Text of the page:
By P. J. Rhodes
Thoroughly up to date and revised, the second one version of this profitable and extensively praised textbook bargains an account of the 'classical' interval of Greek heritage, from the aftermath of the Persian Wars in 478 BC to the demise of Alexander the good in 323 BC.
• vital new chapters were further, overlaying existence and tradition within the classical Greek world
• positive factors new pedagogical instruments, together with textboxes, and a accomplished chronological desk of the West, mainland Greece, and the Aegean
• Enlarged and extra maps and illustrative material
• Covers the background of an enormous interval, together with: the flourishing of democracy in Athens; the Peloponnesian struggle, and the conquests of Alexander the Great
• specializes in the proof for the interval, and the way the facts is to be interpreted
Read Online or Download A History of the Classical Greek World: 478 - 323 BC PDF
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Additional resources for A History of the Classical Greek World: 478 - 323 BC
But one can understand why the minister was unimpressed by what they were finding. 4. The sponge divers, officers, and crew of the Mykali, and delegation from the Ministry of Education on board the Mykali, February 1901. Spyridon Stais stands on the upper deck, between the ropes, wearing a fedora and with his hand on the head of one of the divers; to the right of him, also in a fedora and with one hand on the rail, is Kavvadias. Directly below Stais, in a wide-brimmed hat, is Fotios Lindiakos, and to the left of Lindiakos and immediately left of the ropes is Kontos.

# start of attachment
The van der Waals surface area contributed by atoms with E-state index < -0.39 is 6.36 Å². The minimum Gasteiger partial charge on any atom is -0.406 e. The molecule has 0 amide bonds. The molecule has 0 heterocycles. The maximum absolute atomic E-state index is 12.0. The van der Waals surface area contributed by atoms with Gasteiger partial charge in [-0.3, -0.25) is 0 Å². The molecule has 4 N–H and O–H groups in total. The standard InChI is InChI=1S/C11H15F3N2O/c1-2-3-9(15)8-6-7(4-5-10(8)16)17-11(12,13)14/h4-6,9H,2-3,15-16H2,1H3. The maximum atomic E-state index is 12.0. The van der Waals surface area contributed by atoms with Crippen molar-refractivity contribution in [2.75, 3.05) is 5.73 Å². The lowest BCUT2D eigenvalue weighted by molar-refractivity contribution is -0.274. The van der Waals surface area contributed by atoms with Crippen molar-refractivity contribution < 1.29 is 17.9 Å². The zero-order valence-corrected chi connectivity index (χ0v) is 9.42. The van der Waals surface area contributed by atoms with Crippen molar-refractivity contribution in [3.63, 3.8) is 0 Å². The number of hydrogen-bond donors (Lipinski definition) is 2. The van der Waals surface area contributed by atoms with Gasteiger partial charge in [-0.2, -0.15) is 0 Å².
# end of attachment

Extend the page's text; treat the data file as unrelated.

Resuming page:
It would seem, therefore, that the object as brought out of the sea had a different appearance; it was likely an aggregate comprising several of the pieces as they were later known, and the mechanical components were still hidden inside. Wishing to get a better sense of whether there was any point in prolonging the divers’ search, Stais himself arrived at the site on July 30 on board the Mykali. He was sufficiently encouraged by the finds that had been made earlier that summer—in a telegram to Athens he singled out the bronze statuette and a marble horse’s head, but not a word about the inscribed slab—to authorize the work to continue for a few more weeks.
The Mykali turned out to be too large to get close to the site, limiting its ability to help with raising objects—in the future, smaller navy vessels, the steamship 8 8 A Portable Cosmos (a) (b) FIG. 3. The late-third-century BC bronze head of the “philosopher” (National Archaeological Museum X 13400), before and after cleaning. (Svoronos 1903a, 29 and plate III) Syros (joined by a freighter with a crane) and the torpedo boat Aigialeia, would do this work, while the Mykali returned from time to time to bring artifacts to Athens and carry archeologists and other officials back and forth.